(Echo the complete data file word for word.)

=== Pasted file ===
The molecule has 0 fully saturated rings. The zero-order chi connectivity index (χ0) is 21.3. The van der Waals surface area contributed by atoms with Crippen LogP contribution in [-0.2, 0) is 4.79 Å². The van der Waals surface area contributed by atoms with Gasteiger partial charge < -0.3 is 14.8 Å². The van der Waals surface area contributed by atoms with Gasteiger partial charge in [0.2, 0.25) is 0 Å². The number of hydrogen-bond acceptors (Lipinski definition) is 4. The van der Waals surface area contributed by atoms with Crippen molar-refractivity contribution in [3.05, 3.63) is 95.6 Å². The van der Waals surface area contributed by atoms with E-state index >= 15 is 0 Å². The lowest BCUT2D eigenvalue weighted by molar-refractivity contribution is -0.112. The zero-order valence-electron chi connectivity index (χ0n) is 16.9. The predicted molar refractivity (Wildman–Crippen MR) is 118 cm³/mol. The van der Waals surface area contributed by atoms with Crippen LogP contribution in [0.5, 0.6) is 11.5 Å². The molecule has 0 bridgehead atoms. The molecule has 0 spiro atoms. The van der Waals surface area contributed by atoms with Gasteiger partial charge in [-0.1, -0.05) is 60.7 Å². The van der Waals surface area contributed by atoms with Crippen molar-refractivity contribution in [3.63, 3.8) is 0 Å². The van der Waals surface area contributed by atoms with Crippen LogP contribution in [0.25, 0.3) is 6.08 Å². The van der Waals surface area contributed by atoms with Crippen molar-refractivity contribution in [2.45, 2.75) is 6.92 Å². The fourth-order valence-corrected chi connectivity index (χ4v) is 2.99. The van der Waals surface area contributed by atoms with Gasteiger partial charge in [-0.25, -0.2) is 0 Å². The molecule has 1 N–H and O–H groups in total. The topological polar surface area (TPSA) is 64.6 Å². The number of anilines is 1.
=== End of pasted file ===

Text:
The molecule has 0 fully saturated rings. The zero-order chi connectivity index (χ0) is 21.3. The van der Waals surface area contributed by atoms with Crippen LogP contribution in [-0.2, 0) is 4.79 Å². The van der Waals surface area contributed by atoms with Gasteiger partial charge < -0.3 is 14.8 Å². The van der Waals surface area contributed by atoms with Gasteiger partial charge in [0.2, 0.25) is 0 Å². The number of hydrogen-bond acceptors (Lipinski definition) is 4. The van der Waals surface area contributed by atoms with Crippen molar-refractivity contribution in [3.05, 3.63) is 95.6 Å². The van der Waals surface area contributed by atoms with E-state index >= 15 is 0 Å². The lowest BCUT2D eigenvalue weighted by molar-refractivity contribution is -0.112. The zero-order valence-electron chi connectivity index (χ0n) is 16.9. The predicted molar refractivity (Wildman–Crippen MR) is 118 cm³/mol. The van der Waals surface area contributed by atoms with Crippen LogP contribution in [0.5, 0.6) is 11.5 Å². The molecule has 0 bridgehead atoms. The molecule has 0 spiro atoms. The van der Waals surface area contributed by atoms with Gasteiger partial charge in [-0.1, -0.05) is 60.7 Å². The van der Waals surface area contributed by atoms with Crippen molar-refractivity contribution in [3.63, 3.8) is 0 Å². The van der Waals surface area contributed by atoms with Crippen LogP contribution in [0.25, 0.3) is 6.08 Å². The van der Waals surface area contributed by atoms with Crippen molar-refractivity contribution in [2.45, 2.75) is 6.92 Å². The fourth-order valence-corrected chi connectivity index (χ4v) is 2.99. The van der Waals surface area contributed by atoms with Gasteiger partial charge in [-0.25, -0.2) is 0 Å². The molecule has 1 N–H and O–H groups in total. The topological polar surface area (TPSA) is 64.6 Å². The number of anilines is 1.